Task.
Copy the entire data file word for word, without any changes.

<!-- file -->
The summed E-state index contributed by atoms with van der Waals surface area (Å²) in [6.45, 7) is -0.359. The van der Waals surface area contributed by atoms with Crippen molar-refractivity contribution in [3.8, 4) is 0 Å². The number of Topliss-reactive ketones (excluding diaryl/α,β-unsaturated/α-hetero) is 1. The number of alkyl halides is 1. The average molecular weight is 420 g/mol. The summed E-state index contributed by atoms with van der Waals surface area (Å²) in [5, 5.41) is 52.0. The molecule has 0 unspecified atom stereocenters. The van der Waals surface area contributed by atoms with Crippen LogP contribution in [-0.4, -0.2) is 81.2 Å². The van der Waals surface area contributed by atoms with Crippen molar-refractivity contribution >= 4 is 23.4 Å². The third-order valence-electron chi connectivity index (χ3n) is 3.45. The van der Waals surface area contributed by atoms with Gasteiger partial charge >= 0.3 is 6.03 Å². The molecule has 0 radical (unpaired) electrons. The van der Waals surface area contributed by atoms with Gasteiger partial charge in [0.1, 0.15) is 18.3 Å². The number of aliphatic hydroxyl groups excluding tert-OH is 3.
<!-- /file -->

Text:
The summed E-state index contributed by atoms with van der Waals surface area (Å²) in [6.45, 7) is -0.359. The van der Waals surface area contributed by atoms with Crippen molar-refractivity contribution in [3.8, 4) is 0 Å². The number of Topliss-reactive ketones (excluding diaryl/α,β-unsaturated/α-hetero) is 1. The number of alkyl halides is 1. The average molecular weight is 420 g/mol. The summed E-state index contributed by atoms with van der Waals surface area (Å²) in [5, 5.41) is 52.0. The molecule has 0 unspecified atom stereocenters. The van der Waals surface area contributed by atoms with Crippen LogP contribution in [-0.4, -0.2) is 81.2 Å². The van der Waals surface area contributed by atoms with Crippen molar-refractivity contribution >= 4 is 23.4 Å². The third-order valence-electron chi connectivity index (χ3n) is 3.45. The van der Waals surface area contributed by atoms with Gasteiger partial charge >= 0.3 is 6.03 Å². The molecule has 0 radical (unpaired) electrons. The van der Waals surface area contributed by atoms with Gasteiger partial charge in [0.1, 0.15) is 18.3 Å². The number of aliphatic hydroxyl groups excluding tert-OH is 3.